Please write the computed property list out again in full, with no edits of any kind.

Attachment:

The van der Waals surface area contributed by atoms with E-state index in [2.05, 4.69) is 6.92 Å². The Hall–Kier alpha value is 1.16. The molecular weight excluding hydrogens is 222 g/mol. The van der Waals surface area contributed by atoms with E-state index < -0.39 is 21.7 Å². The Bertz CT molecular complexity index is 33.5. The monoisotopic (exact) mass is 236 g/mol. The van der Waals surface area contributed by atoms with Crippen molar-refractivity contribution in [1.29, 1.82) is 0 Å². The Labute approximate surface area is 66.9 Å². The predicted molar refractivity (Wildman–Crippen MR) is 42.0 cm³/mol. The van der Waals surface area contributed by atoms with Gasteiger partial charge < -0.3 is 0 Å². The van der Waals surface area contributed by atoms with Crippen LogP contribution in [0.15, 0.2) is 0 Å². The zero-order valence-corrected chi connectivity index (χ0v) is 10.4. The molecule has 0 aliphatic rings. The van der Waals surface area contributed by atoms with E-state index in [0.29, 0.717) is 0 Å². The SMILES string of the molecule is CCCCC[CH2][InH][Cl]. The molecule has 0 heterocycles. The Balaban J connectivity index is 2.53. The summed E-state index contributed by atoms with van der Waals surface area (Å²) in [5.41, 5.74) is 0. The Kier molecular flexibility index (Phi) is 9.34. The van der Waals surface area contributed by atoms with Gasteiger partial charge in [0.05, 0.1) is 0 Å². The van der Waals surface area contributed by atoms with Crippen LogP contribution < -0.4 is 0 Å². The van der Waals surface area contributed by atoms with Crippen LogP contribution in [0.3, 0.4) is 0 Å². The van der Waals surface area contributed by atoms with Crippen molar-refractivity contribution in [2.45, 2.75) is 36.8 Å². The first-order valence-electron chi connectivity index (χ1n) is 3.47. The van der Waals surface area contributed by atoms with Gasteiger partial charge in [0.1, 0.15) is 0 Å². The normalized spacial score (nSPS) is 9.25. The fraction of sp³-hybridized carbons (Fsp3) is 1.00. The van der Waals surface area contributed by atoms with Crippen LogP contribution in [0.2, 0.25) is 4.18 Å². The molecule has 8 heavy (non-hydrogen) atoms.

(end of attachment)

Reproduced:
The van der Waals surface area contributed by atoms with E-state index in [2.05, 4.69) is 6.92 Å². The Hall–Kier alpha value is 1.16. The molecular weight excluding hydrogens is 222 g/mol. The van der Waals surface area contributed by atoms with E-state index < -0.39 is 21.7 Å². The Bertz CT molecular complexity index is 33.5. The monoisotopic (exact) mass is 236 g/mol. The van der Waals surface area contributed by atoms with Crippen molar-refractivity contribution in [1.29, 1.82) is 0 Å². The Labute approximate surface area is 66.9 Å². The predicted molar refractivity (Wildman–Crippen MR) is 42.0 cm³/mol. The van der Waals surface area contributed by atoms with Gasteiger partial charge < -0.3 is 0 Å². The van der Waals surface area contributed by atoms with Crippen LogP contribution in [0.15, 0.2) is 0 Å². The zero-order valence-corrected chi connectivity index (χ0v) is 10.4. The molecule has 0 aliphatic rings. The van der Waals surface area contributed by atoms with E-state index in [0.29, 0.717) is 0 Å². The SMILES string of the molecule is CCCCC[CH2][InH][Cl]. The molecule has 0 heterocycles. The Balaban J connectivity index is 2.53. The summed E-state index contributed by atoms with van der Waals surface area (Å²) in [5.41, 5.74) is 0. The Kier molecular flexibility index (Phi) is 9.34. The van der Waals surface area contributed by atoms with Gasteiger partial charge in [0.05, 0.1) is 0 Å². The van der Waals surface area contributed by atoms with Crippen LogP contribution < -0.4 is 0 Å². The van der Waals surface area contributed by atoms with Crippen LogP contribution in [0.3, 0.4) is 0 Å². The van der Waals surface area contributed by atoms with Crippen molar-refractivity contribution in [2.45, 2.75) is 36.8 Å². The first-order valence-electron chi connectivity index (χ1n) is 3.47. The van der Waals surface area contributed by atoms with Gasteiger partial charge in [0.1, 0.15) is 0 Å². The normalized spacial score (nSPS) is 9.25. The fraction of sp³-hybridized carbons (Fsp3) is 1.00. The van der Waals surface area contributed by atoms with Crippen LogP contribution in [0.2, 0.25) is 4.18 Å². The molecule has 8 heavy (non-hydrogen) atoms.